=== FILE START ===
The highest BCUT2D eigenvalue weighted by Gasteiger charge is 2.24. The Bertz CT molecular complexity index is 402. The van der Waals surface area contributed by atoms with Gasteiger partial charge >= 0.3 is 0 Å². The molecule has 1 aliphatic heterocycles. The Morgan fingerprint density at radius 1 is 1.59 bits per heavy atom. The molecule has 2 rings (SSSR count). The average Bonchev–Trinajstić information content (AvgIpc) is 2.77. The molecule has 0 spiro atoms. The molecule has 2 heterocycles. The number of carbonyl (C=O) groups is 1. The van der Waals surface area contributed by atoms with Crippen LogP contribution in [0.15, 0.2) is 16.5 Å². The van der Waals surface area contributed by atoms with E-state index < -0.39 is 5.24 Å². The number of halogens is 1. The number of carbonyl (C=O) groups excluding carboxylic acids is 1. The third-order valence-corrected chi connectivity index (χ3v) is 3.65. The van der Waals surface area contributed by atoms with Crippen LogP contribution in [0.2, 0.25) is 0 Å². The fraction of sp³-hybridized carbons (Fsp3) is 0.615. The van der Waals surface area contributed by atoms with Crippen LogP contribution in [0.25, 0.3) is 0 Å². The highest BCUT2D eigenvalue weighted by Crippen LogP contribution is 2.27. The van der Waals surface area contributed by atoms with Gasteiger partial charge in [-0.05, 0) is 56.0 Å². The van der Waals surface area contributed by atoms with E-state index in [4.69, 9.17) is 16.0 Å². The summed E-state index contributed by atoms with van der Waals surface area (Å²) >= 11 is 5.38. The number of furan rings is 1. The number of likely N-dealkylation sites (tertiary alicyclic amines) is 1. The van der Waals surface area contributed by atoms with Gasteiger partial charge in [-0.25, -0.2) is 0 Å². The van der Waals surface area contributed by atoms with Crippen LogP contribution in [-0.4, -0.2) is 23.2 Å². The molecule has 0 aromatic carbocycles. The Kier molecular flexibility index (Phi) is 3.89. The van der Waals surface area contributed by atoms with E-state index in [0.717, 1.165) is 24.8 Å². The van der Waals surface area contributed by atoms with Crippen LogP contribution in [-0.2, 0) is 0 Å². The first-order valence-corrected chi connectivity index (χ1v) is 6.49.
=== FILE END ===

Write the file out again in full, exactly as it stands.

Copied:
The highest BCUT2D eigenvalue weighted by Gasteiger charge is 2.24. The Bertz CT molecular complexity index is 402. The van der Waals surface area contributed by atoms with Gasteiger partial charge >= 0.3 is 0 Å². The molecule has 1 aliphatic heterocycles. The Morgan fingerprint density at radius 1 is 1.59 bits per heavy atom. The molecule has 2 rings (SSSR count). The average Bonchev–Trinajstić information content (AvgIpc) is 2.77. The molecule has 0 spiro atoms. The molecule has 2 heterocycles. The number of carbonyl (C=O) groups is 1. The van der Waals surface area contributed by atoms with Crippen LogP contribution in [0.15, 0.2) is 16.5 Å². The van der Waals surface area contributed by atoms with E-state index < -0.39 is 5.24 Å². The number of halogens is 1. The number of carbonyl (C=O) groups excluding carboxylic acids is 1. The third-order valence-corrected chi connectivity index (χ3v) is 3.65. The van der Waals surface area contributed by atoms with Crippen LogP contribution in [0.2, 0.25) is 0 Å². The fraction of sp³-hybridized carbons (Fsp3) is 0.615. The van der Waals surface area contributed by atoms with Crippen LogP contribution in [0.25, 0.3) is 0 Å². The highest BCUT2D eigenvalue weighted by Crippen LogP contribution is 2.27. The van der Waals surface area contributed by atoms with Gasteiger partial charge in [-0.05, 0) is 56.0 Å². The van der Waals surface area contributed by atoms with E-state index in [4.69, 9.17) is 16.0 Å². The summed E-state index contributed by atoms with van der Waals surface area (Å²) >= 11 is 5.38. The number of furan rings is 1. The number of likely N-dealkylation sites (tertiary alicyclic amines) is 1. The van der Waals surface area contributed by atoms with Gasteiger partial charge in [-0.25, -0.2) is 0 Å². The van der Waals surface area contributed by atoms with Crippen LogP contribution in [-0.4, -0.2) is 23.2 Å². The molecule has 0 aromatic carbocycles. The Kier molecular flexibility index (Phi) is 3.89. The van der Waals surface area contributed by atoms with E-state index in [0.717, 1.165) is 24.8 Å². The van der Waals surface area contributed by atoms with Crippen LogP contribution in [-0.2, 0) is 0 Å². The first-order valence-corrected chi connectivity index (χ1v) is 6.49.